By Daisy Carter
CN: Anorexia, bulimia,
This summer I was fortunate enough to be offered a teaching position in China, which became the financial springboard for a further spectacular 3 months of travel. The most fantastic opportunity of my life has also been maybe one of the most difficult.
Travelling in East Asia is amazing for food lovers, but can slip and twist into a dystopic nightmare when you are a food-lover-come-bulimic-in-remission. Hot and buttery banana pancakes, sweet coffee with condensed milk, soft and sticky noodles, cloying and honeyed sticky rice, gooey and gelatinous dumplings, hot and sour soups, nutty and oily curries. An incalculable sensory landscape that has sometimes been bittersweet.
For three months I have slurped and munched and chewed through the most wonderful myriad of colour and flavour and texture. Augustus Gloop loose in the chocolate factory looks feeble by comparison. But Augustus and I share the condition of having gotten stuck. One minute I’m promising myself no restrictions, the next I’m plotting and scheming meals to miss, carbs to cut, and conscious of the familiar feeling of sick rising in my throat.
I tread this endless and exhausting oscillating movement, desperate to navigate a space in-between. For a person who is publicly very scatty, privately I meticulously plan each cycle of food consumption and expulsion with surgical care. With no space or time to plan, I was propelled forward into an assault of feasting and snacking and gorging. It was both terrifying and exhilarating.
I watched bits of my body switch from hard to soft, and wept and mourned their transition. Six years of purging and restriction means my body clings to food quicker than most, my metabolism slowed by my own mistreatment. The strange pattern- that collapses the distinction between my mind and body – triggers involuntary vomiting each time I dwell on policing my intake, or on my changing shape.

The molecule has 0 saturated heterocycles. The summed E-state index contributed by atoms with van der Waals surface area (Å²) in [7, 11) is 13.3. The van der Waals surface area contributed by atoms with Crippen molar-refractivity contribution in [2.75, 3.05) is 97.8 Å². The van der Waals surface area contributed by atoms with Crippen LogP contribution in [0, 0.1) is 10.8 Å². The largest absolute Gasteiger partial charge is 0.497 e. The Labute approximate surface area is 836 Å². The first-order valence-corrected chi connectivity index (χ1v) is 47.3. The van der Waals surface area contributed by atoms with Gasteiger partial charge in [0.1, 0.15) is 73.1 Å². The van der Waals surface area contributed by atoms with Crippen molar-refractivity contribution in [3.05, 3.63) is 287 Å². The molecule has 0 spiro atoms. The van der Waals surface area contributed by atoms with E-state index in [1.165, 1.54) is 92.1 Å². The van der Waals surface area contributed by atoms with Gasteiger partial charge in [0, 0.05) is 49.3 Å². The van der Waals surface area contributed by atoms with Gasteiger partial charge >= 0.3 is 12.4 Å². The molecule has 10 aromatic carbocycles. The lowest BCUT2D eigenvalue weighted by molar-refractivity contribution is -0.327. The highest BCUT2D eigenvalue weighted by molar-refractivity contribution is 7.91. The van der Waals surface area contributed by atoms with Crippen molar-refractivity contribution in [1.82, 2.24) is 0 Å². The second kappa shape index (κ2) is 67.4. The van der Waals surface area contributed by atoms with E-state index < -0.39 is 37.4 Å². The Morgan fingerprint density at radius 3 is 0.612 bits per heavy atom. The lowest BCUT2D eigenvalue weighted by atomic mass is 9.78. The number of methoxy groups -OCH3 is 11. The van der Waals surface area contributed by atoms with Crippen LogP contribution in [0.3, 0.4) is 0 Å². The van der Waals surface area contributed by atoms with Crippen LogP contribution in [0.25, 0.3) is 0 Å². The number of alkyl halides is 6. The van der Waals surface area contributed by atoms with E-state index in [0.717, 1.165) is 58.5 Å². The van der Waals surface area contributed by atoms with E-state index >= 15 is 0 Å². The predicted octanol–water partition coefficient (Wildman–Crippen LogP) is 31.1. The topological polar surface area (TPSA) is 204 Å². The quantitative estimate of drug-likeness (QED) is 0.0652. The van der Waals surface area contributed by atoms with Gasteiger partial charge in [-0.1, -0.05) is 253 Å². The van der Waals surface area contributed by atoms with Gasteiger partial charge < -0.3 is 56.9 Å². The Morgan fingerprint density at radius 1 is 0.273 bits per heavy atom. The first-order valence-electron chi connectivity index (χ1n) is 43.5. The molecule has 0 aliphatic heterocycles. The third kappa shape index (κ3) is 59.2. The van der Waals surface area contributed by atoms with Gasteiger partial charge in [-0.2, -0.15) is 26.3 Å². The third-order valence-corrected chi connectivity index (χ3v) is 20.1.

“I am used to matching pictures of my skinny self with romance, and validation, and worth.”
“You have to get comfortable in feeling uncomfortable” insists my remarkable and eternally patient friend. I repeat this to myself over and over. Moment to moment my mind and reflection shift. I smile at my softer stomach, my thicker thighs, and then suddenly catch myself from a different angle and feel as though the world is crashing in around my head.
This point is made again and again, but eating disorders do not just thrive in bodies that are thin, they continue to live and feast in bodies of all shapes and sizes. I made promise after promise, to direct myself toward thinness, or to direct myself to recovery – all hollow. I could only extend into space as a deviant scribble, a betrayal to both sides of my conflicted self.
My lovely friend watches my feeble attempts at being better, hearing me slip back into my old disordered lexis, where normality is defined by restrictions. Then she makes me do something very difficult. She makes me sit and be with my lowest self. Rip it open, face it, feel it.
My second year of university was coloured by my worst relapse since I was very ill during my A levels. I felt absolutely unreachable. I have the most wonderful group of supportive friends and yet, lots of the of the time, felt utterly and impenetrably alone.
And so there we sat, in a coffee shop in Vietnam, tears streaming down my face, recalling all of it. The isolation, the sneaking off after meals, the crying, the cramps, the foggyness, the exhaustion, the total neglect of the subject that I love.
She made me call a spade a spade – and pushed me to stare that spade in the face. I think I owe her – quite literally – my life. (Thank you.)
I am used to matching pictures of my skinny self with romance, and validation, and worth. The reaction – as my body slims – is always positive. I tangle well-intended compliments into a monster mandate to validate my own nasty habits.
But for the first time in my life I can say with conviction that I want to be better more than I want to be skinny. I’ve posted bikini pictures – admittedly well-angled – but nonetheless markedly different from the image I’ve so long been chasing of my 15-year-old twiggy self.
I’m eating desserts when I want to, eating bread because I like it, eating sugar because I like it (something that I’ve told myself I hate for too long). And when I feel food come up, I focus all my energy on keeping it down, rather than succumbing to its force.
I have to consciously and constantly tell myself off – talking back to the voice that has for so long told me that I’m not enough, that I need to “earn” basic sustenance. I am happier and heavier and ready to face the illness I’ve been running from for years. I don’t know quite how to love my body yet, how to stop seeing change as flawed, but I’m getting there slowly.
I still have daily wobbles – but that’s all they are – momentary wobbles, in what is actually a very real and meaningful recovery.